“I recognized there was potential for local students who wanted to stay at ASU and wanted opportunities to understand research and liked mathematics,” she says. “I felt SURI could provide me with opportunities to identify students who were a good fit and perhaps bring them into the doctoral program.”

Sankar specializes in machine learning research, which requires collaborators with strong math, programming and computer science skills. Her work is largely theoretical, but she says that in today’s research environment, testing those theories is important.

SURI provides her with students to assist in testing theories, coding and running the algorithms theorized in her research. Some of the students’ contributions even have the potential to end up in her research papers with their work credited, including that of Rao and Truong.

“Exposing students to research opportunities and getting something in return, like the completed tasks the students work on, is a win-win for both parties,” Sankar says.

One of her SURI success stories is Nathan Stromberg, an electrical engineering doctoral student now studying under Sankar. He worked on a 2020 SURI project that quantified the benefits of a novel class of loss functions, including their use in making neural networks robust to statistical noise in training data.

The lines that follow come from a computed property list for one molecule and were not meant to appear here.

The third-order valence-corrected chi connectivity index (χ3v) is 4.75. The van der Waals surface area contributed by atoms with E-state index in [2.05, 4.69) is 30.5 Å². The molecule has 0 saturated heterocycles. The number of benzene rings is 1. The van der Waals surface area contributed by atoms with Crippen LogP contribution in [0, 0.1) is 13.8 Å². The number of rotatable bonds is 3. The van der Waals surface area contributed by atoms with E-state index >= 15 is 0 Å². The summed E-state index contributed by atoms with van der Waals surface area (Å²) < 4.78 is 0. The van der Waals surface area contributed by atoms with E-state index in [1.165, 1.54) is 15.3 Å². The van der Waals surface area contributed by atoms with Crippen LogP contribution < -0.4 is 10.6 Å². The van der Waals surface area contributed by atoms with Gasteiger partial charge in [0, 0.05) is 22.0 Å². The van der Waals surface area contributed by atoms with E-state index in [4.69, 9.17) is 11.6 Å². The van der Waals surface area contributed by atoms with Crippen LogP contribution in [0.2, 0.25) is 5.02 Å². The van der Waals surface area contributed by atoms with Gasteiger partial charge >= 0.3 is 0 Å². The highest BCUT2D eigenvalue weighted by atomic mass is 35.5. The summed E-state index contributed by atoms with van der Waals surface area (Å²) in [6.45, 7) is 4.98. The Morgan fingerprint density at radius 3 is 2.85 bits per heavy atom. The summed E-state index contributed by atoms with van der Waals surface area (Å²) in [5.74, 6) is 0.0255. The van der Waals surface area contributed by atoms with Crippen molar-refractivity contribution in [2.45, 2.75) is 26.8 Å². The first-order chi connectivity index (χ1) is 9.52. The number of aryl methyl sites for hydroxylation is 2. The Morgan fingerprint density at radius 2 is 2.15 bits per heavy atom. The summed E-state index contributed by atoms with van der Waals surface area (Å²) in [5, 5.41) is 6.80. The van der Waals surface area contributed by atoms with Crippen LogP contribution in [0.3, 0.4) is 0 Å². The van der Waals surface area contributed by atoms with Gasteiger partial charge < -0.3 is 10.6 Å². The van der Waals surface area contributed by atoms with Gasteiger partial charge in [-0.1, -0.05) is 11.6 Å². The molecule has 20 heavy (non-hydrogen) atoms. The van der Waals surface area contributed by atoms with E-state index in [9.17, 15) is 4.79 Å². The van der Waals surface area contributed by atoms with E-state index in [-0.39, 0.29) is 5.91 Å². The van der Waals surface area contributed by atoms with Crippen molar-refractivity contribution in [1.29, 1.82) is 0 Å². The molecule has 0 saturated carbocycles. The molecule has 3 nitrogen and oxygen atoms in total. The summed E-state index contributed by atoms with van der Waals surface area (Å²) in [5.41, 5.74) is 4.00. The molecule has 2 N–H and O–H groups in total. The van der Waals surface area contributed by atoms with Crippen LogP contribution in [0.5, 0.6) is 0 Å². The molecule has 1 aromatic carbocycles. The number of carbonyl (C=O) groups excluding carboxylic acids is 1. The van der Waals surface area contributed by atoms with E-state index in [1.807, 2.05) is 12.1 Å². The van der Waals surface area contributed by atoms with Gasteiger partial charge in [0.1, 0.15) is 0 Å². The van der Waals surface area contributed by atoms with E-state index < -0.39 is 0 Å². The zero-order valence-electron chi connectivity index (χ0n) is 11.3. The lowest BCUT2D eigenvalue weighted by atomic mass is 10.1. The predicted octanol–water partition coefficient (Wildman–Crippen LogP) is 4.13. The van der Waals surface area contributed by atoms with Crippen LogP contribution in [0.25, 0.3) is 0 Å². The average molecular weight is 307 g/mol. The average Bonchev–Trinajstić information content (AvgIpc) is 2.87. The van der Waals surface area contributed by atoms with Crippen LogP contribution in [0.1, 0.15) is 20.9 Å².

When he took part in SURI, Stromberg was an undergraduate student at the University of Kentucky majoring in math and computer science. Knowing he wanted to pursue a doctoral degree early in his undergraduate program, he found SURI while searching for chances to do research in the Phoenix area.

“SURI was a fantastic opportunity to join a research project and make actual contributions,” Stromberg says. “It also gave me a taste of what graduate school would look like. I got to focus entirely on one project for a summer and really understand it, and it gave me exposure to the research happening at large in my field.”

After his experience in SURI, Sankar continued collaborating with and supporting Stromberg throughout his senior year during his participation in an NSF Research Experiences for Undergraduates program.

Following his graduation from the University of Kentucky in 2021, Stromberg started his doctoral degree at ASU. As a doctoral student, he is developing post-processing algorithms that can limit retraining of large AI models when new datasets become available locally, a project on which he collaborates with top researchers from ASU, Google and Stanford.

“My time in SURI absolutely inspired me to pursue my PhD, and I am not sure I would have pursued it at all if I didn’t have such a good experience,” he says. “The quality of research happening in the labs at ASU and their contributions to tackling challenging problems from unique angles were inspiring for my own graduate work.”